Masma Dream World Go Global and Trippy on "Sundown Forest" (premiere)

Dancer, healer, musician Devi Mambouka shares the trippy "Sundown Forest", which takes listeners deep into the subconscious and onto a healing path.


'What a Fantastic Death Abyss': David Bowie's 'Outside' at 25

David Bowie's Outside signaled the end of him as a slick pop star and his reintroduction as a ragged-edged arty agitator.


Dream Folk's Wolf & Moon Awaken the Senses with "Eyes Closed" (premiere)

Berlin's Wolf & Moon are an indie folk duo with a dream pop streak. "Eyes Closed" highlights this aspect as the act create a deep sense of atmosphere and mood with the most minimal of tools.


Ranking the Seasons of 'The Wire'

Years after its conclusion, The Wire continues to top best-of-TV lists. With each season's unique story arc, each viewer is likely to have favorites.


Paul Reni's Silent Film 'The Man Who Laughs' Is Serious Cinema

There's so much tragedy present, so many skullduggeries afoot, and so many cruel and vindictive characters in attendance that a sad and heartbreaking ending seems to be an obvious given in Paul Reni's silent film, The Man Who Laughs.


The Grahams Tell Their Daughter "Don't Give Your Heart Away" (premiere)

The Grahams' sweet-sounding "Don't Give Your Heart Away" is rooted in struggle, inspired by the couples' complicated journey leading up to their daughter's birth.


Gloom Balloon Deliver an Uplifting Video for "All My Feelings For You" (premiere)

Gloom Balloon's Patrick Tape Fleming considers what making a music video during a pandemic might involve because, well, he made one. Could Fellini come up with this plot twist?


What 'O Brother, Where Art Thou?' Gets Right (and Wrong) About America

Telling the tale of the cyclops through the lens of high and low culture, in O'Brother, Where Art Thou? the Coens hammer home a fatalistic criticism about the ways that commerce, violence, and cosmetic Christianity prevail in American society .


Brian Cullman Gets Bluesy with "Someday Miss You" (premiere)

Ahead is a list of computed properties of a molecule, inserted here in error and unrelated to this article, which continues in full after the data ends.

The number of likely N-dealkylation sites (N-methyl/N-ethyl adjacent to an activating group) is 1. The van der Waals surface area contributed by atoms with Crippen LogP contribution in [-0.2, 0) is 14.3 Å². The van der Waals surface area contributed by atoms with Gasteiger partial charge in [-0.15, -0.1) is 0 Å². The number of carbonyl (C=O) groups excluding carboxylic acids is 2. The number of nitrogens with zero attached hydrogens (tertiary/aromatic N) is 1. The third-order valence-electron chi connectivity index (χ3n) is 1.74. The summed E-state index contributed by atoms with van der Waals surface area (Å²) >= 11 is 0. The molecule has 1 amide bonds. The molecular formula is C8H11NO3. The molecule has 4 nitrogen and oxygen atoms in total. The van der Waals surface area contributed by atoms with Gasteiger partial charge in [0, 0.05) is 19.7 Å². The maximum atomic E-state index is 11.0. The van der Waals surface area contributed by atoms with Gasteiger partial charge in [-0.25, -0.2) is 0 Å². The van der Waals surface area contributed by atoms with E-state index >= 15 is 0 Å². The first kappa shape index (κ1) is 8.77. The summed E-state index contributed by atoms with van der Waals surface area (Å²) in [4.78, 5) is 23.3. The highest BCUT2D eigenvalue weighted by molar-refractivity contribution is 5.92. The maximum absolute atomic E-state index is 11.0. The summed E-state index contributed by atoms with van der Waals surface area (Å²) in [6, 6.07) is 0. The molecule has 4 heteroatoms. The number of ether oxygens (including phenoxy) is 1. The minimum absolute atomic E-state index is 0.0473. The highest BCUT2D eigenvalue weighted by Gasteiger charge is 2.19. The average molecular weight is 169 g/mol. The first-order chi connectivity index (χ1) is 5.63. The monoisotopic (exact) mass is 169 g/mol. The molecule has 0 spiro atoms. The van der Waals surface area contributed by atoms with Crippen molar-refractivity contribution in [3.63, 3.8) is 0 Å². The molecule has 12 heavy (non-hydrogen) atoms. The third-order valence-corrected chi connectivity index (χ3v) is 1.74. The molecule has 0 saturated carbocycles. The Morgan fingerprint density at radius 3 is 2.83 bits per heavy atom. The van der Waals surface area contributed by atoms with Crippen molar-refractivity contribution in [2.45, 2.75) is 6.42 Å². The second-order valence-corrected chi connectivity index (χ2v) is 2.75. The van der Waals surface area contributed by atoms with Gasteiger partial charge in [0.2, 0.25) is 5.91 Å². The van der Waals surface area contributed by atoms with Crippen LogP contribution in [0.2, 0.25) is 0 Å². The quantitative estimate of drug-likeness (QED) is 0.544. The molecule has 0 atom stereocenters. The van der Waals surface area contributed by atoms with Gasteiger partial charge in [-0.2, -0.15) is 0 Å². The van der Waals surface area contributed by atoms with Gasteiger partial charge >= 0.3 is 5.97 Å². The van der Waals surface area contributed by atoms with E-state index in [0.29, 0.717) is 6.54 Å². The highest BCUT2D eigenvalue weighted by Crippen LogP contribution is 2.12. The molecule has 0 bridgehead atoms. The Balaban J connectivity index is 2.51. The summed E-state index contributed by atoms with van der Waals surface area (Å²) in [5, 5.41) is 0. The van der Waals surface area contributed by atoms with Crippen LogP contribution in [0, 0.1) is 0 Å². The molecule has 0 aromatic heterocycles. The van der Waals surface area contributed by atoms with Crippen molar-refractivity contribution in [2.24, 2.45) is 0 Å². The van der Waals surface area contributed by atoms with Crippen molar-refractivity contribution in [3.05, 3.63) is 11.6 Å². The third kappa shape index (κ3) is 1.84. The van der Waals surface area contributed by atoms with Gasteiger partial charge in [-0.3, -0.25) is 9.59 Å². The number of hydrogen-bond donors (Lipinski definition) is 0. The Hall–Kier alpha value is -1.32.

Brian Cullman's "Someday Miss You" taps into American roots music, carries it across the Atlantic and back for a sound that is both of the past and present.


IDLES Have Some Words for Fans and Critics on 'Ultra Mono'

On their new album, Ultra Mono, IDLES tackle both the troubling world around them and the dissenters that want to bring them down.


Napalm Death Return With Their Most Vital Album in Decades

Grindcore institution Napalm Death finally reconcile their experimental side with their ultra-harsh roots on Throes of Joy in the Jaws of Defeatism.


NYFF: 'Notturno' Looks Passively at the Chaos in the Middle East

Gianfranco Rosi's expansive documentary, Notturno, is far too remote for its burningly immediate subject matter.


The Avett Brothers Go Back-to-Basics with 'The Third Gleam'

For their latest EP, The Third Gleam, the Avett Brothers leave everything behind but their songs and a couple of acoustic guitars, a bass, and a banjo.


PM Picks Playlist 1: Rett Madison, Folk Devils + More

The first PopMatters Picks Playlist column features searing Americana from Rett Madison, synthpop from Everything and Everybody, the stunning electropop of Jodie Nicholson, the return of post-punk's Folk Devils, and the glammy pop of Baby FuzZ.


David Lazar's 'Celeste Holm  Syndrome' Appreciates Hollywood's Unsung Character Actors

David Lazar's Celeste Holm Syndrome documents how character actor work is about scene-defining, not scene-stealing.

Collapse Expand Reviews

Collapse Expand Features

PM Picks
Collapse Expand Pm Picks

© 1999-2020 All rights reserved.
PopMatters is wholly independent, women-owned and operated.